Ridgefielder biking cross country to raise awareness about distracted driving

RIDGEFIELD — The familiar hum of Main Street was more than a welcome sight to Ben Grannis as he biked through his hometown, but the area’s hilly topography was not as forgiving on his joints and knees.

The 26-year-old rode into Ridgefield on Aug. 24 as part of a cross-country bike ride to raise awareness of the organization TextLess Live More, which is committed to eliminating distracted driving. By the end of his journey, Grannis will have clocked in 9,100 miles — all while keeping his eyes up.

“As I’ve started to refine my routine and get comfortable in the actual mechanics of each day, I’ve been talking to motorists, cyclists and other people about distracted driving,” he said. “The most exciting thing that I’ve experienced is having a clear destination, where I can see people I know.”

Grannis was drawn to the organization after learning it was started in memory of Merritt Levitan, an 18-year-old from Massachusetts who loved being outdoors and was struck by a distracted driver in July 2013. She suffered a traumatic brain injury that led to her death a day after the incident.

“As a rider, you’re constantly thinking about the cars that are passing you. Most cars are pretty respectful... but not everyone is, and it just takes one car who is not paying attention, who passes you pretty close to make you remember how easy it is for something to go wrong,” Grannis said.

Grannis was two weeks into his months-long endeavor when he spoke with Hearst Connecticut Media on his way to Lake Erie State Park, just outside Niagara Falls. The weather was stunning, he said, noting that he had been spared from hurricane Ida’s wrath. But he wasn’t so lucky when tropical storm Henri barreled through New England.

“My second and third days were really, really rainy,” he explained. “It wasn’t unsafe, (just) not a sunny day.”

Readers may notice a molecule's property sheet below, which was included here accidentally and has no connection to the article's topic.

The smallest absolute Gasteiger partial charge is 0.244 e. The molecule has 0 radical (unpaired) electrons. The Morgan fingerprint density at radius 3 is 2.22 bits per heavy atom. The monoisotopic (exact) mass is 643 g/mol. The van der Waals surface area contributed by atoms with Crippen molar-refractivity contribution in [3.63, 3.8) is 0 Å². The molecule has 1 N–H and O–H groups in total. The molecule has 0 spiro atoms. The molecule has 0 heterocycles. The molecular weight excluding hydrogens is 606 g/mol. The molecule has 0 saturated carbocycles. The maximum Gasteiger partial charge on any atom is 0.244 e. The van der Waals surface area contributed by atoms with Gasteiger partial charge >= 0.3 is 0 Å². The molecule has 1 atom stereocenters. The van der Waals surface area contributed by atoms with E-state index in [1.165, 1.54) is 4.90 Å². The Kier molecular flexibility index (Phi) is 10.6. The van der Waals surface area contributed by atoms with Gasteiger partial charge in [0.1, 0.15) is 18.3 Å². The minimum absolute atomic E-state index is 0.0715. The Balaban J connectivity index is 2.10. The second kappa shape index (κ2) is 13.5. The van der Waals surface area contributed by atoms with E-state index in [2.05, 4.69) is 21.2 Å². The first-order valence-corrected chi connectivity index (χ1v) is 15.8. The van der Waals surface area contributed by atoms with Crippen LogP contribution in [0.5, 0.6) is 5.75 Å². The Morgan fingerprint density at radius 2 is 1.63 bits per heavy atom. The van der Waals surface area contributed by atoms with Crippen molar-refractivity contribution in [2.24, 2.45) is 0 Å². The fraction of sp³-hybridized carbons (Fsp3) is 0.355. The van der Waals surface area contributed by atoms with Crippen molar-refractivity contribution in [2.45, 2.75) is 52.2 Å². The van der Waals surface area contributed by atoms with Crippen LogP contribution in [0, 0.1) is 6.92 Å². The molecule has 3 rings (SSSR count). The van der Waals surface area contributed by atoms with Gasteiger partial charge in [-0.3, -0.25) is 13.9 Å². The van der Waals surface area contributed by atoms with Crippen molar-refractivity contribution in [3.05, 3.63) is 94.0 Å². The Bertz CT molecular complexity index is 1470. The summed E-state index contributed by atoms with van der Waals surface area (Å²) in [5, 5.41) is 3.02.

Grannis started his journey at Race Point Beach in Provincetown, Mass. on Aug. 21. He’s been averaging about 70 miles a day and staying with hosts that he’s met through Warm Showers. The app helps traveling cyclists locate people offering free amenities and services, such as meals and lodging.

“The first week was certainly pretty challenging,” Grannis recalled. “I was getting used to biking for five plus hours each day after (spending) most of the summer at a desk, ... (but) the aches and soreness are starting to plateau.”

From Provincetown, Grannis traced the top of Massachusetts all the way to Williamstown before darting south to Ridgefield. He’s connected with friends and family along the way and plans to stop at Kenyon College, his alma mater, as he rides into the Midwest.

“It’s a huge adjustment since so much of life is spent around people you know are or are familiar with, but now ... it’s just me,” Grannis said. “I like having things on the horizon as a motivator.”

That motivation was top of mind when considering one specific leg of the trip. “I’m headed towards ... the Rockies, and I have it in the back of my head that there’s snow eventually coming,” he deadpanned.

From Colorado, Grannis will bike north to Montana, west to Seattle and then south until he reaches San Diego. He’ll take a month off to celebrate the holidays before jumping back on the bike with Florida as his final destination.

Grannis achieved his initial fundraising goal of $10,000 before the ride began and hopes to raise a total of $50,000 before it ends this March. From there, he’s not sure where the road will take him.

“Right before doing this I moved all my stuff back to Ridgefield,” Grannis said. “I don’t have a place. It’s all on my bike.”

To follow Grannis on his journey or make a donation to TextLess Live More, visit www.eyesupride.com.

Shayla Colon contributed to this story.